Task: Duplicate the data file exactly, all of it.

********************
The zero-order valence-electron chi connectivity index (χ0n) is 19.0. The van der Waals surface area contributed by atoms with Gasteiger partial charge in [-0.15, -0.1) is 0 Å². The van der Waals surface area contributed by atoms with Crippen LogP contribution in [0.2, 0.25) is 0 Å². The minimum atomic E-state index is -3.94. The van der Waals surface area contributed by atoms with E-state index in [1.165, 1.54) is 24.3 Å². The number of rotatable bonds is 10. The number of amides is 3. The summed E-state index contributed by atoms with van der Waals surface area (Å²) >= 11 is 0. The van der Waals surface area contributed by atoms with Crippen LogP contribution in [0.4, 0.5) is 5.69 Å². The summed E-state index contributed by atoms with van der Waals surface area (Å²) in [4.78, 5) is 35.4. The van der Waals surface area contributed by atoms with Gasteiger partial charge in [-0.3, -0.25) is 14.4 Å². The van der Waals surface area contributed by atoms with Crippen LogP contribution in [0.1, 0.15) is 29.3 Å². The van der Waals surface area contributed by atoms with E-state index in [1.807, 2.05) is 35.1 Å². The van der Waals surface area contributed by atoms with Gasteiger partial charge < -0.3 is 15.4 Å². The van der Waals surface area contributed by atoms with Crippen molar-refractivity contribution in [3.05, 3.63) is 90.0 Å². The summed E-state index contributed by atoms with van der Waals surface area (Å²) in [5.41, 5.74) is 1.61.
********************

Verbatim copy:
The zero-order valence-electron chi connectivity index (χ0n) is 19.0. The van der Waals surface area contributed by atoms with Gasteiger partial charge in [-0.15, -0.1) is 0 Å². The van der Waals surface area contributed by atoms with Crippen LogP contribution in [0.2, 0.25) is 0 Å². The minimum atomic E-state index is -3.94. The van der Waals surface area contributed by atoms with E-state index in [1.165, 1.54) is 24.3 Å². The number of rotatable bonds is 10. The number of amides is 3. The summed E-state index contributed by atoms with van der Waals surface area (Å²) >= 11 is 0. The van der Waals surface area contributed by atoms with Crippen LogP contribution in [0.4, 0.5) is 5.69 Å². The summed E-state index contributed by atoms with van der Waals surface area (Å²) in [4.78, 5) is 35.4. The van der Waals surface area contributed by atoms with Gasteiger partial charge in [-0.3, -0.25) is 14.4 Å². The van der Waals surface area contributed by atoms with Crippen LogP contribution in [0.1, 0.15) is 29.3 Å². The van der Waals surface area contributed by atoms with E-state index in [1.807, 2.05) is 35.1 Å². The van der Waals surface area contributed by atoms with Gasteiger partial charge < -0.3 is 15.4 Å². The van der Waals surface area contributed by atoms with Crippen molar-refractivity contribution in [3.05, 3.63) is 90.0 Å². The summed E-state index contributed by atoms with van der Waals surface area (Å²) in [5.41, 5.74) is 1.61.